Studying positive outliers, individuals who have achieved success with long-term (> 6-month) physical activity (PA) engagement, may be an important approach for understanding strategies for improving leisure-time PA maintenance among African American (AA) women. One of the researchers of this study includes Dr. Olivia Affuso from the department of epidemiology at UAB’s School of Public Health.
This cross-sectional, mixed-methods study (1) examined the personal characteristics, PA patterns, and behavioral practices of positive outliers among AA women and (2) compared characteristics of those who maintain PA at recommended levels (HIGH, ≥ 150 min/week > 6 months) with those who maintain low PA volumes (LOW, < 150 min/week > 6 months). A large sample of positive outliers completed this study (n = 290), and most became physically active on their own (76.2%).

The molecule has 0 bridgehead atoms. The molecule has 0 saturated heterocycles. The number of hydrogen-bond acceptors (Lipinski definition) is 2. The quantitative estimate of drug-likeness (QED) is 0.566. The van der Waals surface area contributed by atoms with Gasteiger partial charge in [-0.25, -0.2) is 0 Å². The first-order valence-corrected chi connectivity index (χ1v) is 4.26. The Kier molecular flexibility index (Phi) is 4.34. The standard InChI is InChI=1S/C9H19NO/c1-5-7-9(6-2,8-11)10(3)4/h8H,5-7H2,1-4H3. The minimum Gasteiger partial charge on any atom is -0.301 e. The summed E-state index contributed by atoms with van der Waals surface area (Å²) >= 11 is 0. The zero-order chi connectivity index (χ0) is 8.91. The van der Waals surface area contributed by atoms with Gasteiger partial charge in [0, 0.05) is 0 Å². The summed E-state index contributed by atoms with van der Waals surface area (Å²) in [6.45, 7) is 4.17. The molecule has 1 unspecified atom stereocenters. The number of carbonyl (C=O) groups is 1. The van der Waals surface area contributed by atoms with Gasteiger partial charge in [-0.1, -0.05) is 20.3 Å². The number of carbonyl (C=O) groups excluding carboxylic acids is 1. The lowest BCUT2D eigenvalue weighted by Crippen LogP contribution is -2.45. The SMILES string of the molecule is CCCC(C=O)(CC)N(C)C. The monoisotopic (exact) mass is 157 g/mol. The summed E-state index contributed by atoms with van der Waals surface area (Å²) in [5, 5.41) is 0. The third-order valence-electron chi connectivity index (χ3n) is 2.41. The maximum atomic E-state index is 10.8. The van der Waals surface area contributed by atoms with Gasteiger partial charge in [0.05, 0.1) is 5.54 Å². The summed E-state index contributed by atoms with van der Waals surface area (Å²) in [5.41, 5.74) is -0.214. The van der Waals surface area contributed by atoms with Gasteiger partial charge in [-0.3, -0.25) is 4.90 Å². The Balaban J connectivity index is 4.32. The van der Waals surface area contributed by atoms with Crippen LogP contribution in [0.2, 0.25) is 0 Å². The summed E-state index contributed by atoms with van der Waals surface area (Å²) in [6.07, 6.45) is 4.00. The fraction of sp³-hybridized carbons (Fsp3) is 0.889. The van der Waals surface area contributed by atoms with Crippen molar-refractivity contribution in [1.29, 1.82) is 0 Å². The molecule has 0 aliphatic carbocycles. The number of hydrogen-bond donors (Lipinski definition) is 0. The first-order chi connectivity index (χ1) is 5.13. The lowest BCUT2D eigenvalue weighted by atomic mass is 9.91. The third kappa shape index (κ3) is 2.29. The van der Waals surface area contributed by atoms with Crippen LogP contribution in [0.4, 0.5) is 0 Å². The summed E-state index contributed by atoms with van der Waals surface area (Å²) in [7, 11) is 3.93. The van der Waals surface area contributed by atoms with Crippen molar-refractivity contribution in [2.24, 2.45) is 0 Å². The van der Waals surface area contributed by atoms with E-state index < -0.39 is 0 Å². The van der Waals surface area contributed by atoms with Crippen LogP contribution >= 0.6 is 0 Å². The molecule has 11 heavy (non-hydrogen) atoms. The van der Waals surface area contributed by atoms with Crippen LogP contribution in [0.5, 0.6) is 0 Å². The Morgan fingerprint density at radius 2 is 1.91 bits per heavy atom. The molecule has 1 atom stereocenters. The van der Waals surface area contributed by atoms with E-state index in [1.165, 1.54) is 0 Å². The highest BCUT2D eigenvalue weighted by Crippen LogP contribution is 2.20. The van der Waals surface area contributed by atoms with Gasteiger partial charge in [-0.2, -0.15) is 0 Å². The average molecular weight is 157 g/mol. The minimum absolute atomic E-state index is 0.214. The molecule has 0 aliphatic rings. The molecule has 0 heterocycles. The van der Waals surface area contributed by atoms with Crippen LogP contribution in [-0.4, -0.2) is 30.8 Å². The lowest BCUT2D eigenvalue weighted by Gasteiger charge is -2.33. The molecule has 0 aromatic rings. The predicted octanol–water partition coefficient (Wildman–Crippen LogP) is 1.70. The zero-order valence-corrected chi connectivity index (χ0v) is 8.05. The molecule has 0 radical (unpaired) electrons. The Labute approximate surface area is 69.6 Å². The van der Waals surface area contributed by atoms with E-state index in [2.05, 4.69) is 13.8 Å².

These AA women were committed to maintaining an active lifestyle, and engaged in a variety of activities. Their behavioral practices included scheduling PA during the week, goal-setting, engaging in PA with others, self-monitoring, and having a backup plan for missed sessions. HIGH maintainers made up most of the sample, and these women were characteristically similar to LOW maintainers with few differences. HIGH maintainers have been active longer, achieved higher commitment scores, and engaged in PA at a higher frequency, duration, and intensity, resulting in higher weekly PA volume compared to LOW maintainers.
The findings identify factors that may be important for successful PA maintenance among AA women and may help to inform the development of effective behavioral interventions to promote sustained, long-term PA engagement in this population.Friday Letter Submission